Social Media Weekend: Statistics and Surveys

Numbers and statistics help you to get better grasp of overall trends. This weekend I selected some posts that help you understand where the social media and technology are heading. The differences between generations, decline in TV subscriptions, rise of internet as a news source, etc. Use it as food for thought or ammo to convince others.

Internet Gains on Television as Public’s Main News Source. The internet is slowly closing in on television as Americans’ main source of national and international news. Currently, 41% say they get most of their news about national and international news from the internet.


Cord-Cutting Avoids Biggest Cities. For the first time since the dawn of cable TV, the number of U.S. households paying for TV subscriptions is falling, marking a potential turning point in the TV business. The reason for the declines remains unclear. Several cable operators have blamed the weak economy. But some analysts look to the growing popularity of online video.

Generations Online in 2010. Few of the activities covered in this report have decreased in popularity for any age group, with the notable exception of blogging. Only half as many online teens work on their own blog as did in 2006, and Millennial generation adults ages 18-33 have also seen a modest decline—a development that may be related to the quickly-growing popularity of social network sites.

The Fortune 500 and Social Media: A Longitudinal Study of Blogging and Twitter Usage by America’s Largest Companies 2010 Study. Two hundred and eighty (56%) of the 2010 F500 are now on Facebook. One hundred and forty-seven companies (29%) have neither a Twitter account nor a Facebook presence.

Your Social Media Followers Are Your Best Customers. Although Facebook Fans registered a staggering 700% higher NPS score than our total client base, it was Twitter that stole the show. A customer who tweets about Eloqua is nearly nine times as likely to be a brand promoter as our average user.

A gadget’s life: From gee-whiz to junk. How technologies rise and fall as the usage habits and scientific advances change our behaviour.

Priit Kallas

Priit is the founder and CEO of DreamGrow Digital, an internet marketing and social media company. With his 20+ years internet marketing experience he is Helping companies to understand and use the digital marketing to reach their target audiences. He has spoken at hundreds of seminars and conferences on different aspects of internet marketing. Priit is also the organizer of Digital Elite Camp, a leading traffic and conversion event.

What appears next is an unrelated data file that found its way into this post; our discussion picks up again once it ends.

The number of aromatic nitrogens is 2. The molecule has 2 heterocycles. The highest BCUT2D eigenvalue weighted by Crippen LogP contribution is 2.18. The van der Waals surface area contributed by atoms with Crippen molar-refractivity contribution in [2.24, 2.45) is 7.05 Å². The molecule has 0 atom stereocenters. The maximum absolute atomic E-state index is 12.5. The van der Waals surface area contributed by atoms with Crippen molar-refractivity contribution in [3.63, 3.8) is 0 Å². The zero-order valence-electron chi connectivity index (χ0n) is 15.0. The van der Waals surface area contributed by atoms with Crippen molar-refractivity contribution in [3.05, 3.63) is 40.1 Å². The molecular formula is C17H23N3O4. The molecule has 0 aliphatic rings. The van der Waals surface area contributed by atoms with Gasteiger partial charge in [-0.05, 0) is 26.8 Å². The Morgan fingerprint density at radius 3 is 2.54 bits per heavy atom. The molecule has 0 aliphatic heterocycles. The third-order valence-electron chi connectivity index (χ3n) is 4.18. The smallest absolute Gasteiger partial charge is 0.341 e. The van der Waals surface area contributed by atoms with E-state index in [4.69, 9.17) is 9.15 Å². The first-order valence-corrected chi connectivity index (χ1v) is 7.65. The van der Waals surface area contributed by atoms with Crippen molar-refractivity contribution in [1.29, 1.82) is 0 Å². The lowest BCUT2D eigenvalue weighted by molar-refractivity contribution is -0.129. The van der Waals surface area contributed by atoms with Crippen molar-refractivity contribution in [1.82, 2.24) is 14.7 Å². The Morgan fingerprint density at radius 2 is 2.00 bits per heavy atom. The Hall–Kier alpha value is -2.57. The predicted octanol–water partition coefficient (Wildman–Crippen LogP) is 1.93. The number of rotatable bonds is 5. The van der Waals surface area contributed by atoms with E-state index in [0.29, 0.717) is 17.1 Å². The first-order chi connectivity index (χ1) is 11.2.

3 Responses

  1. David says:

    Some of us may think that the Millenial Generation is from 1977 to 95 for 3 reasons:

    1. A chart on the web proves that the annual birthrate REALLY started to dramatically increase in ’77. The chart shows 3.3 million babies born that year and 3.14m in ’76 (a 160,000 difference). The birthrate leveled off in ’95.
    2. Those born in ’77 just came of age when the web went public in ’95, hence the “Net Generation”, or Gen y.
    3. Studies show very similar attitudes between those born in the late ’70s and babies of the ’80s (the former also voted 66 – 32 for Obama).

    Supporters of these dates may have a point. However, I believe that ANYONE can be a Millenial if he/she is tech – savvy, open – minded to diversity of all kinds, and likes the latest pop culture. I feel this way because many people do not fit into the generation to which they were assigned. I say, let everyone choose whichever generation best matches their CHARACTERISTICS.

  2. Priit Kallas says:

    Thanks for your comment Jeremiah, I’m glad you found something useful.

  3. jeremiah says:

    Thank you, always good to see a bit of trend spotting and stats for easy reference and expanding the communication story.

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